The acting White House Chief of Staff has pushed back against suggestions President Donald Trump is a white supremacist, telling Fox News there is zero link between Friday’s massacre of 50 Muslims at a Christchurch mosque and the kind of Islamophobic rhetoric spewed by Trump over the past few years.
Appearing on Fox News Sunday, Mick Mulvaney said “the president is not a white supremacist. I’m not sure how many times we have to say that.”
Mulvaney also denied links between Trump and the proliferation of white nationalist ideologies, like the kind espoused by the Australian man accused of killing scores of worshippers in New Zealand.
Trump took to Twitter after the shooting to express his support for New Zealand, but did not specifically mention the fact the shooter’s victims were Muslim.
….that we stand in solidarity with New Zealand – and that any assistance the U.S.A. can give, we stand by ready to help. We love you New Zealand!— Donald J. Trump (@realDonaldTrump) March 15, 2019
In a press conference called to discuss the battle over his US-Mexico border wall – a project which has been slammed as stunningly racist itself – Trump said he saw no evidence of white nationalist groups proliferating worldwide.
“I don’t really,” Trump said. “I think it’s a small group of people that have very, very serious problems, I guess.”
Those statements come after praise for the US President and his ideologies was found in the alleged New Zealand gunman’s manifesto.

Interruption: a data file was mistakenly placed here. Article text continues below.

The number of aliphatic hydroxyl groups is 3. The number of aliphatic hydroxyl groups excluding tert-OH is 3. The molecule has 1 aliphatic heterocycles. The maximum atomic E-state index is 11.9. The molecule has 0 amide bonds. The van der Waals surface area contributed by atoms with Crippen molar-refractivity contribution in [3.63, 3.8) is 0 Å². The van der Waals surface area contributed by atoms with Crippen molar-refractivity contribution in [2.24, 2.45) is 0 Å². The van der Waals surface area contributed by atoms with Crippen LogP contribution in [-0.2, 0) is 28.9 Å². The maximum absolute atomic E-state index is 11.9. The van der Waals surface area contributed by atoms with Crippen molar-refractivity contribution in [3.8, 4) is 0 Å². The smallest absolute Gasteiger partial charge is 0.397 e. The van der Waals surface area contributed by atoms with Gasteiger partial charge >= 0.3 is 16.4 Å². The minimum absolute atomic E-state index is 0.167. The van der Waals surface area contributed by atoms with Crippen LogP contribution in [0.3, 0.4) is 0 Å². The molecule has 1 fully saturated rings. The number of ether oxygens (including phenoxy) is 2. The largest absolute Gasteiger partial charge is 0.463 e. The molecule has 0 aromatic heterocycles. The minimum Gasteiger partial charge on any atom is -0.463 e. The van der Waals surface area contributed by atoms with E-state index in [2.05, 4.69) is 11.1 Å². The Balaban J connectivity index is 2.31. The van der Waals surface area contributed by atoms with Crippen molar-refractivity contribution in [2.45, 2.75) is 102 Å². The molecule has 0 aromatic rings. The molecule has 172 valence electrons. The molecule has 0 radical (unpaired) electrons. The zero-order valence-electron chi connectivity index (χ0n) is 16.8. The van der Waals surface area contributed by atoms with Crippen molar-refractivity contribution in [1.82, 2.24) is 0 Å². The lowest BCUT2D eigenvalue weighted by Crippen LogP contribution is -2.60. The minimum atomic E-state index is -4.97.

Mulvaney’s comments also stand in relief to Trump’s own words, which, at the very least, express severe concerns about the Muslim population.
Trump said “there were very fine people, on both sides” during a 2017 white supremacist rally in Charlottesville, Virginia, which saw a white nationalist drive his car into a group of counter-protestors, killing one and injuring others.
Trump was a staunch advocate of the ‘Birther’ movement, which perpetuated the lie that President Barack Obama was not born in the United States. As part of that fear-mongering campaign, Trump stoked suspicions among racists that Obama is Muslim. He’s not.
He lied about watching Muslims in New York City cheer on 9/11, called for a flat-out ban on Muslims entering the United States, and employed Steve Bannon, the former chief of alt-right, Islamophobic website Breitbart as a senior advisor.
But Mulvaney says the man who has used one of the most prominent offices in the world to project some of those views isn’t a white supremacist.
Watch a clip below: